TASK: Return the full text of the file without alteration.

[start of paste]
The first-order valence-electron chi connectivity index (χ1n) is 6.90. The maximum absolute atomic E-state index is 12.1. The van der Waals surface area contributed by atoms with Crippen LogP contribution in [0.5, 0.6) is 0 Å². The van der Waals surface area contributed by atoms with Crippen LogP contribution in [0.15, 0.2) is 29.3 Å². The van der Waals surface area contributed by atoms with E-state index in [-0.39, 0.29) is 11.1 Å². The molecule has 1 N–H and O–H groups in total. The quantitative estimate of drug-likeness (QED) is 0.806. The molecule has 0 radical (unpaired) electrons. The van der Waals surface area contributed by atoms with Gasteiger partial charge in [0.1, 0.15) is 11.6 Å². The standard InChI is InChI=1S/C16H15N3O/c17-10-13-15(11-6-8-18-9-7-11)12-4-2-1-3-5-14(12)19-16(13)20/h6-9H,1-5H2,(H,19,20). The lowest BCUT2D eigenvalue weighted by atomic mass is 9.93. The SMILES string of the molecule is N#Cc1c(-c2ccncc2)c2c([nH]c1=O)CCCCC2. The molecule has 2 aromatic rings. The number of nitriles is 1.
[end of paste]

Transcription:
The first-order valence-electron chi connectivity index (χ1n) is 6.90. The maximum absolute atomic E-state index is 12.1. The van der Waals surface area contributed by atoms with Crippen LogP contribution in [0.5, 0.6) is 0 Å². The van der Waals surface area contributed by atoms with Crippen LogP contribution in [0.15, 0.2) is 29.3 Å². The van der Waals surface area contributed by atoms with E-state index in [-0.39, 0.29) is 11.1 Å². The molecule has 1 N–H and O–H groups in total. The quantitative estimate of drug-likeness (QED) is 0.806. The molecule has 0 radical (unpaired) electrons. The van der Waals surface area contributed by atoms with Gasteiger partial charge in [0.1, 0.15) is 11.6 Å². The standard InChI is InChI=1S/C16H15N3O/c17-10-13-15(11-6-8-18-9-7-11)12-4-2-1-3-5-14(12)19-16(13)20/h6-9H,1-5H2,(H,19,20). The lowest BCUT2D eigenvalue weighted by atomic mass is 9.93. The SMILES string of the molecule is N#Cc1c(-c2ccncc2)c2c([nH]c1=O)CCCCC2. The molecule has 2 aromatic rings. The number of nitriles is 1.